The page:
Modern Germans are largely descendants of settlers from the French-Dutch-Belgian-German borderland and from Southern Germany who re-populated Central, Northern and Eastern Germany during the Medieval "Ostsiedlung". In Ancient Germania and in Early Medieval times after the Migration Period, haplogroup frequencies in what is now Central & Eastern Germany were much different than now.
Even Pagan Saxons were decimated by Charlemagne, and huge immigration of West Frankish settlers to their lands took place.
So Northern Germany is also different than it used to be before the bloody conquest of Saxons by Charlemagne. Probably before Charlemagne Northern Germany was dominated by I1 (like modern Denmark is), and only after Charlemagne by R1b.
Remember, that we already do have an Anglo-Saxon ancient DNA sample from England, and it turned out to be I1.
We also have Roman era Y-DNA from Britain, and among it there were 2 samples of R1b-U106.
So the presence of U106 in what is now England actually pre-dated the Anglo-Saxon conquest.
Anglo-Saxons who came to Britain, were probably mostly I1. Just like Pagan Saxons before Charlemagne.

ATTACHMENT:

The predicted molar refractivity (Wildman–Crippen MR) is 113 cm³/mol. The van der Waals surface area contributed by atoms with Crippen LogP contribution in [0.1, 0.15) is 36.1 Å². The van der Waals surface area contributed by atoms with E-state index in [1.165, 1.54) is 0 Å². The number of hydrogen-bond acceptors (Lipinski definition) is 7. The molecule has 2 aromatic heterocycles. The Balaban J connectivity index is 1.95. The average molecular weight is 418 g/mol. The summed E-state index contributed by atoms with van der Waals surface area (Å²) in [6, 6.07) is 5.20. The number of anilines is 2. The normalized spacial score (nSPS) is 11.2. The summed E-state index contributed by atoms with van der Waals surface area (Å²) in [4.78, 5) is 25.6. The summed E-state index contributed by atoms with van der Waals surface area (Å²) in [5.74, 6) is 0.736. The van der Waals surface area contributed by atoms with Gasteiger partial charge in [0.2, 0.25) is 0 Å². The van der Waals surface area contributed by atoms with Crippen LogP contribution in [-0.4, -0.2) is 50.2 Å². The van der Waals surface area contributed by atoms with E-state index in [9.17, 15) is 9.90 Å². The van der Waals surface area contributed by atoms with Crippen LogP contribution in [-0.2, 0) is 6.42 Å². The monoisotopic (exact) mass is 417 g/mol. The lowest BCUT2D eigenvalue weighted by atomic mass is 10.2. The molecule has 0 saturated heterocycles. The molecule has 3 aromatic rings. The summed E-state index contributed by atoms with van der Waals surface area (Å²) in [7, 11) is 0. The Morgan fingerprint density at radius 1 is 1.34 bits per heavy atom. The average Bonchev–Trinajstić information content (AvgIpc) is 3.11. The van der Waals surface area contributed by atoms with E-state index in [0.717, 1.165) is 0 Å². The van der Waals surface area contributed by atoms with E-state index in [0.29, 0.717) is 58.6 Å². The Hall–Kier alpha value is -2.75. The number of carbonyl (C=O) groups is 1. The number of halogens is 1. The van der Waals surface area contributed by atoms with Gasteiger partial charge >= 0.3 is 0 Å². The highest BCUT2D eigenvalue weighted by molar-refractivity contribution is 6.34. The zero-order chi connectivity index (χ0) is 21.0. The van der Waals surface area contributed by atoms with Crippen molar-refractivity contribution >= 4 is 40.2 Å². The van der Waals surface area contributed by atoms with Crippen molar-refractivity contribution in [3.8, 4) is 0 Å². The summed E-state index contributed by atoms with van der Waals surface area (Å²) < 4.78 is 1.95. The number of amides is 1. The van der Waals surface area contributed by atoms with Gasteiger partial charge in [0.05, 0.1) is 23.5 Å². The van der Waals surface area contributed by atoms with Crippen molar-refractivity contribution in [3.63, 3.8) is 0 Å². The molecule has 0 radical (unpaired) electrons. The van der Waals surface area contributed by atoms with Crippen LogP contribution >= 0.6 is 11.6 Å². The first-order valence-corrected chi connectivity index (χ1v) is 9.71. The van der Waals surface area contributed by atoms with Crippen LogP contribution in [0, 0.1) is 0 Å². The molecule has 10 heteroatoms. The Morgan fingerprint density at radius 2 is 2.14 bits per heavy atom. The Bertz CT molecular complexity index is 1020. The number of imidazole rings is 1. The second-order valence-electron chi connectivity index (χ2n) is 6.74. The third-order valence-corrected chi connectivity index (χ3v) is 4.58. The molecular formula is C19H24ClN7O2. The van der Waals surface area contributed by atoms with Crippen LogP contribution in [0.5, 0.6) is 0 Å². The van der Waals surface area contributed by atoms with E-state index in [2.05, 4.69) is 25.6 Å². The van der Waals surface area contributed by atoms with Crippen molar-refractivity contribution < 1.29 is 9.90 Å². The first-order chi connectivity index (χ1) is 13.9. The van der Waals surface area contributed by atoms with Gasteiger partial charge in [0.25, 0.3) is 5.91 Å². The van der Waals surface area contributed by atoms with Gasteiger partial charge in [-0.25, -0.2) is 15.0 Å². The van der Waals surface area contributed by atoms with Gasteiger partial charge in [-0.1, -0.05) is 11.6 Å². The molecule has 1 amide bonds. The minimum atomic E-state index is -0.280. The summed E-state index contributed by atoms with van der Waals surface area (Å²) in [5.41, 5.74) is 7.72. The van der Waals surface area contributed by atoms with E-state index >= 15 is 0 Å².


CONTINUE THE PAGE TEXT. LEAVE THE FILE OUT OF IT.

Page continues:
The conquest of Saxons by the Frankish Empire lasted around four decades (years 772 - 804).
We don't know how many died and how many survived, but sources indicate that losses were very heavy. For example in year 782 Charlemagne massacred 4500 Southern Saxon captives. In 795-798 there was enslavement and forcible population transfers of Northern Saxons. In year 804 Charlemagne expelled over 10,000 Northern Saxon families to Gaul - their descendants speak French today, and are no longer parts of the gene pool of modern Germans. In 798 in the battle of Bornhöved 3000-4000 Saxons were killed. These are just some examples of war crimes and casualties inflicted by Charlemagne and his allies against Pagan Saxons - there were more casualties for sure. About the massacre of 4500 captured Saxon warriors in 782: https://en.wikipedia.org/wiki/Massacre_of_Verden
What is now Northern Germany was largely devastated and depopulated during those wars.
Saxon lands were then largely re-populated by western settlers coming from Western Francia.
It seems that Thuringian genetic distinctiveness surived better until the present-day than Saxon.
Thuringia has the lowest frequency of R1b-U106 and the highest of I2a2 out of all regions of Germany.
This is probably the reason why 23andMe cannot genetically distinguish French people from Germans today (see the link):
The same process (depopulation + repopulation by Western settlers) later took place after crusades against Pagan Slavs.
You can read about this for example in the following book:
Gerald Stone, "Slav Outposts in Central European History: The Wends, Sorbs and Kashubs"